Cook on a baking sheet for about 10 minutes. The exact time will depend on your oven – I overcooked mine a wee bit, but it was still a quick and delicious weekend breakfast. If I were even remotely a morning person, it could actually be a weekday breakfast. But I’m not.


Genius or gross?

As an avid tomato hater, I struggle with pasta sauces. Sure, a nice light little sauce I can manage, but most recipes call for tomato in some form to add body. And I won’t have any of that.

So the other night, I was making pasta with sausage, but was really struggling to figure out a proper sauce. I was all set for suppertime disappointment when inspiration struck.

I cut up a couple of sausages, sliced a red onion and a little fennel and cooked them in a pan for 30-40 minutes. I added a little olive oil at one point, since the sausages didn’t seem to be rendering much fat.

When it was all good and cooked, I added a tablespoon or so of flour to the pan and made a roux. Then I poured in maybe a glass and a half of white wine, a ladle or two of pasta water and let the whole thing simmer away for a few minutes, before tossing with the cooked pasta.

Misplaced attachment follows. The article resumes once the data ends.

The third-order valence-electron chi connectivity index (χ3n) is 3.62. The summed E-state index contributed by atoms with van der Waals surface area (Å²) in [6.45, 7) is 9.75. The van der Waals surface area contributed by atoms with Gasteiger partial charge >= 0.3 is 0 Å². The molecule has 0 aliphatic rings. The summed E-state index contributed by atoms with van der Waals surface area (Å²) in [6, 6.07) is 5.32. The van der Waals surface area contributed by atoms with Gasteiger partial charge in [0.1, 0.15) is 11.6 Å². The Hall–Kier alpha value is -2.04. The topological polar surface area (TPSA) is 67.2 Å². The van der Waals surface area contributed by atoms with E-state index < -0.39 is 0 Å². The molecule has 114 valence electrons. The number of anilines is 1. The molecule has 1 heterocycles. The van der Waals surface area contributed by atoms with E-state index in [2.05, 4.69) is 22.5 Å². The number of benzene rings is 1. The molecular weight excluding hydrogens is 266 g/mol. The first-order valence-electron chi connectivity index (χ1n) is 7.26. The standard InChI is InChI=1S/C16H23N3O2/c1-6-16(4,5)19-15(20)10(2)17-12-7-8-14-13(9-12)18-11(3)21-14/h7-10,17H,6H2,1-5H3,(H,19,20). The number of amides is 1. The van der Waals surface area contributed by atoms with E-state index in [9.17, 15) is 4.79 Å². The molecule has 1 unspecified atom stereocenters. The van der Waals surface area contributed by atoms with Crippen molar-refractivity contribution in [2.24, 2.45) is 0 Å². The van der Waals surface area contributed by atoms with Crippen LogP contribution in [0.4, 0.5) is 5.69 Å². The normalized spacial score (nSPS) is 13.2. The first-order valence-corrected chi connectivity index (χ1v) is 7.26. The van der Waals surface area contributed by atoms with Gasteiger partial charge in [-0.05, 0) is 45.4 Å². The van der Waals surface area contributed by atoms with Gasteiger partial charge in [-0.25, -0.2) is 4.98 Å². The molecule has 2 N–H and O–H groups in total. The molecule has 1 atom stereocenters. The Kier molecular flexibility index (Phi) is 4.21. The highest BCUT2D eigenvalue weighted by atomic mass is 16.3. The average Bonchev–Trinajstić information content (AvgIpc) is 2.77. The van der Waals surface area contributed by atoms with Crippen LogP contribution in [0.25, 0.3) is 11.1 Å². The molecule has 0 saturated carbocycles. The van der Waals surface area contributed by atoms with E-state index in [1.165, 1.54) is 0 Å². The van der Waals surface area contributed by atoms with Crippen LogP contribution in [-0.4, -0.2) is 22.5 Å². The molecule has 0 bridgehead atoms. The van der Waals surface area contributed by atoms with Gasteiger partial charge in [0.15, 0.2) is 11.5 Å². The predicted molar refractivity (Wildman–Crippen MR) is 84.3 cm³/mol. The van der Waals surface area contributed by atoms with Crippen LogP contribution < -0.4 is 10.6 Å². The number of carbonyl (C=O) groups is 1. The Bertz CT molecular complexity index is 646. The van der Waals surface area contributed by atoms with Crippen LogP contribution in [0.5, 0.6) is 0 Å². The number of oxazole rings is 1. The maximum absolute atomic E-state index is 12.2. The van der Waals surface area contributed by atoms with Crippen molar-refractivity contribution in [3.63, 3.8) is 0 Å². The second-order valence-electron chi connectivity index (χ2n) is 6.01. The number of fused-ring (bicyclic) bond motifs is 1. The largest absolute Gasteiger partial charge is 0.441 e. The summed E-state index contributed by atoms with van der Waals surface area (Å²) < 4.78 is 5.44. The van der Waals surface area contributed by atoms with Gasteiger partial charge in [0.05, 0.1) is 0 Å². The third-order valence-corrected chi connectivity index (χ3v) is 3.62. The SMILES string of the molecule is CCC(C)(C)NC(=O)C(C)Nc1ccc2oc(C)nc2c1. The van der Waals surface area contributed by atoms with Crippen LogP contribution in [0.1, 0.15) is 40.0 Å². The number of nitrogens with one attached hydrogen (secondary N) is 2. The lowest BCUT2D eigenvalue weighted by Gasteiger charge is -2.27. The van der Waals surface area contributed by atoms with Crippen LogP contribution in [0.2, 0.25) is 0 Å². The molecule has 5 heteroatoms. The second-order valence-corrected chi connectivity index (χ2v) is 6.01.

Which means yes, I essentially made pasta with sausage gravy. It was excellent – the sauce had a lovely silkiness that I thoroughly impressed myself with. But I can’t quite decide if I should be proud of this concoction or a little grossed out with myself.

Either way, I saw it as a fitting tribute to my mom, whose decades-long terror of gravy was definitely contagious. But I did it!


God made dirt

And dirt don’t hurt. Further evidence that I have the taste buds of a five year old is my affection for food that tastes like dirt. Oh I suppose I’m supposed to call it ‘earthy’ but really, I just can’t can’t get enough of  mud.

Today’s case in point: lentils. I love lentils. Green lentils, brown lentils, red, brown and purple (well, I’m sure I would). Last week I finally tried out a pasta dish I’d bookmarked ages ago, which seemed a perfect fit for my dirt-loving ways. It was great, made good leftovers and I”ll definitely make it again. But not on a school night – it’s not speedy cuisine, especially if you start with bacon, as I did, in my clever adaptation. The original recipe is vegetarian, but where’s the fun in that?

Pasta with lentils and kale
adapted from epicurious

  • 1/2 cup French (small) green lentils
  • 2 cups water
  • 3/4 teaspoon salt
  • 3 tablespoons extra-virgin olive oil
  • 2-3 slices bacon, chopped
  • 1 large onion, finely chopped (2 cups)
  • 1/4 teaspoon black pepper
  • 3/4 pound cavolo nero (black kale), or other variety
  • 3/4 pound dried short pasta

Simmer lentils in water (2 cups) with 1/4 teaspoon salt in a 1- to 1 1/2-quart saucepan, uncovered, adding more water if necessary to keep lentils barely covered, until tender but not falling apart, 20 to 25 minutes. Remove from heat and season with salt.

While lentils simmer, cook the bacon until crisp in a heavy skille. Transfer to a plate, and put aside.

Add the olive oil and onions to the skillet and slowly caramelize them.